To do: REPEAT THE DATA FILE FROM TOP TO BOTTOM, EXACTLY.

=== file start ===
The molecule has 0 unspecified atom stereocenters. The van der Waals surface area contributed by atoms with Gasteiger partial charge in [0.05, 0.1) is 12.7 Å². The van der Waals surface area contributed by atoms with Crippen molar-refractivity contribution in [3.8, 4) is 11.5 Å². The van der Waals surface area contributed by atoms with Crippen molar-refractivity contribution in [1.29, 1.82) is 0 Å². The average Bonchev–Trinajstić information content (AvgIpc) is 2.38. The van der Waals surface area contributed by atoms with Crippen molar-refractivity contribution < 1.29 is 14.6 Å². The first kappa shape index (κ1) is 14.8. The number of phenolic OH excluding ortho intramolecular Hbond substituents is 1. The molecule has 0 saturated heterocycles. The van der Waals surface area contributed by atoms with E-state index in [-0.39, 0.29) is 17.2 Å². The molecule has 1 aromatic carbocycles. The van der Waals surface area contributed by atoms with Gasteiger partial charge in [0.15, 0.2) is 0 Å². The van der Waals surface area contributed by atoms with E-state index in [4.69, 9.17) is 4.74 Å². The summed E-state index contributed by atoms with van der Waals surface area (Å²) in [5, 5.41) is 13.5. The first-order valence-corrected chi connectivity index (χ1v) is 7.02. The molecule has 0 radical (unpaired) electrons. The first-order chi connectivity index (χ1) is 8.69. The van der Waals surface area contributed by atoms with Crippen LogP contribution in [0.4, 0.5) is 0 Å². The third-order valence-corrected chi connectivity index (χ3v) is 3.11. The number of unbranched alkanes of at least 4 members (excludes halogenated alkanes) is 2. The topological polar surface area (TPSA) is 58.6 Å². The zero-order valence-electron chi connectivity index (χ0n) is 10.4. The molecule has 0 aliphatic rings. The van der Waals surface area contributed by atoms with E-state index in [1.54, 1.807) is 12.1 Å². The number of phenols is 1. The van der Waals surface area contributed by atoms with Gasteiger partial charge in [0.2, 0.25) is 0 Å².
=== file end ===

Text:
The molecule has 0 unspecified atom stereocenters. The van der Waals surface area contributed by atoms with Gasteiger partial charge in [0.05, 0.1) is 12.7 Å². The van der Waals surface area contributed by atoms with Crippen molar-refractivity contribution in [3.8, 4) is 11.5 Å². The van der Waals surface area contributed by atoms with Crippen molar-refractivity contribution in [1.29, 1.82) is 0 Å². The average Bonchev–Trinajstić information content (AvgIpc) is 2.38. The van der Waals surface area contributed by atoms with Crippen molar-refractivity contribution < 1.29 is 14.6 Å². The first kappa shape index (κ1) is 14.8. The number of phenolic OH excluding ortho intramolecular Hbond substituents is 1. The molecule has 0 saturated heterocycles. The van der Waals surface area contributed by atoms with E-state index in [-0.39, 0.29) is 17.2 Å². The molecule has 1 aromatic carbocycles. The van der Waals surface area contributed by atoms with Gasteiger partial charge in [0.15, 0.2) is 0 Å². The van der Waals surface area contributed by atoms with E-state index in [4.69, 9.17) is 4.74 Å². The summed E-state index contributed by atoms with van der Waals surface area (Å²) in [5, 5.41) is 13.5. The first-order valence-corrected chi connectivity index (χ1v) is 7.02. The molecule has 0 radical (unpaired) electrons. The first-order chi connectivity index (χ1) is 8.69. The van der Waals surface area contributed by atoms with Crippen LogP contribution in [0.4, 0.5) is 0 Å². The third-order valence-corrected chi connectivity index (χ3v) is 3.11. The number of unbranched alkanes of at least 4 members (excludes halogenated alkanes) is 2. The topological polar surface area (TPSA) is 58.6 Å². The zero-order valence-electron chi connectivity index (χ0n) is 10.4. The molecule has 0 aliphatic rings. The van der Waals surface area contributed by atoms with E-state index in [1.54, 1.807) is 12.1 Å². The number of phenols is 1. The van der Waals surface area contributed by atoms with Gasteiger partial charge in [0.2, 0.25) is 0 Å².